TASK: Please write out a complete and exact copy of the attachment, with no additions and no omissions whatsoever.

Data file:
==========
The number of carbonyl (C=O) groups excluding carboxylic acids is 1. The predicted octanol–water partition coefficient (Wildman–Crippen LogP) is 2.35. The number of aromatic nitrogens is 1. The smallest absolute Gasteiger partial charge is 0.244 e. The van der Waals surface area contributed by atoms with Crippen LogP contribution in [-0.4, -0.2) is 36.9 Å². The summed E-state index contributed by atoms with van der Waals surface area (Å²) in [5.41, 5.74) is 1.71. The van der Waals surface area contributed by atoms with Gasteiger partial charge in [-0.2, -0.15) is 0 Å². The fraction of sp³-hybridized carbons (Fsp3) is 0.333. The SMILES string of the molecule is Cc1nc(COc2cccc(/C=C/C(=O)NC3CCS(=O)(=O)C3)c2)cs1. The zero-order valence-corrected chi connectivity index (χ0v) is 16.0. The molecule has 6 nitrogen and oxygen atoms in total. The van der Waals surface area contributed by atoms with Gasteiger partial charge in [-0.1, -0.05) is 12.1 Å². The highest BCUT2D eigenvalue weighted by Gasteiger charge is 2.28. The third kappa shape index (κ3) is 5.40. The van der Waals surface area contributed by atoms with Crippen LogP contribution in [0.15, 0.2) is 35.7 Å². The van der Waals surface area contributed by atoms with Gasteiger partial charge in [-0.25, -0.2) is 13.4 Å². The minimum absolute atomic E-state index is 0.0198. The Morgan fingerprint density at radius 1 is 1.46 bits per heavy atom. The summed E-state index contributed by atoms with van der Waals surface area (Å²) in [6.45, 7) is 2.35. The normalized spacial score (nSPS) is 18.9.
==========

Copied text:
The number of carbonyl (C=O) groups excluding carboxylic acids is 1. The predicted octanol–water partition coefficient (Wildman–Crippen LogP) is 2.35. The number of aromatic nitrogens is 1. The smallest absolute Gasteiger partial charge is 0.244 e. The van der Waals surface area contributed by atoms with Crippen LogP contribution in [-0.4, -0.2) is 36.9 Å². The summed E-state index contributed by atoms with van der Waals surface area (Å²) in [5.41, 5.74) is 1.71. The van der Waals surface area contributed by atoms with Gasteiger partial charge in [-0.2, -0.15) is 0 Å². The fraction of sp³-hybridized carbons (Fsp3) is 0.333. The SMILES string of the molecule is Cc1nc(COc2cccc(/C=C/C(=O)NC3CCS(=O)(=O)C3)c2)cs1. The zero-order valence-corrected chi connectivity index (χ0v) is 16.0. The molecule has 6 nitrogen and oxygen atoms in total. The van der Waals surface area contributed by atoms with Gasteiger partial charge in [-0.1, -0.05) is 12.1 Å². The highest BCUT2D eigenvalue weighted by Gasteiger charge is 2.28. The third kappa shape index (κ3) is 5.40. The van der Waals surface area contributed by atoms with Crippen LogP contribution in [0.15, 0.2) is 35.7 Å². The van der Waals surface area contributed by atoms with Gasteiger partial charge in [-0.25, -0.2) is 13.4 Å². The minimum absolute atomic E-state index is 0.0198. The Morgan fingerprint density at radius 1 is 1.46 bits per heavy atom. The summed E-state index contributed by atoms with van der Waals surface area (Å²) in [6.45, 7) is 2.35. The normalized spacial score (nSPS) is 18.9.